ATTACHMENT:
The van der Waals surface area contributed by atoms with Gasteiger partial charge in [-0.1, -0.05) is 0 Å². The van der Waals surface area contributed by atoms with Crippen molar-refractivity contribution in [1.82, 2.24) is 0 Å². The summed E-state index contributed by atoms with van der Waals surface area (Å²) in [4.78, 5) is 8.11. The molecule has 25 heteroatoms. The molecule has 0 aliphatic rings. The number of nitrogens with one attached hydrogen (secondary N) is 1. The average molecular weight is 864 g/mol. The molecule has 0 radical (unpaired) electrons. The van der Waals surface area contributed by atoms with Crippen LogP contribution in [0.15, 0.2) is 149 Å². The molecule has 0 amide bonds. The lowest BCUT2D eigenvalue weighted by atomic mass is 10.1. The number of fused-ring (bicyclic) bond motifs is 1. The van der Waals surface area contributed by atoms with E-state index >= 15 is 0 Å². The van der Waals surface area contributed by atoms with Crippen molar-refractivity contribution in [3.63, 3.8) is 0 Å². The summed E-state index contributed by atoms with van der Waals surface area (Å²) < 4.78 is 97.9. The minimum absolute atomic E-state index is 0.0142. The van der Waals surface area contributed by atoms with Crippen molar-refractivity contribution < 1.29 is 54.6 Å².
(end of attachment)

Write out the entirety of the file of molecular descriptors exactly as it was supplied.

The van der Waals surface area contributed by atoms with Gasteiger partial charge in [-0.1, -0.05) is 0 Å². The van der Waals surface area contributed by atoms with Crippen molar-refractivity contribution in [1.82, 2.24) is 0 Å². The summed E-state index contributed by atoms with van der Waals surface area (Å²) in [4.78, 5) is 8.11. The molecule has 25 heteroatoms. The molecule has 0 aliphatic rings. The number of nitrogens with one attached hydrogen (secondary N) is 1. The average molecular weight is 864 g/mol. The molecule has 0 radical (unpaired) electrons. The van der Waals surface area contributed by atoms with Crippen LogP contribution in [0.15, 0.2) is 149 Å². The molecule has 0 amide bonds. The lowest BCUT2D eigenvalue weighted by atomic mass is 10.1. The number of fused-ring (bicyclic) bond motifs is 1. The van der Waals surface area contributed by atoms with E-state index >= 15 is 0 Å². The van der Waals surface area contributed by atoms with Crippen molar-refractivity contribution in [3.63, 3.8) is 0 Å². The summed E-state index contributed by atoms with van der Waals surface area (Å²) < 4.78 is 97.9. The minimum absolute atomic E-state index is 0.0142. The van der Waals surface area contributed by atoms with Crippen molar-refractivity contribution < 1.29 is 54.6 Å².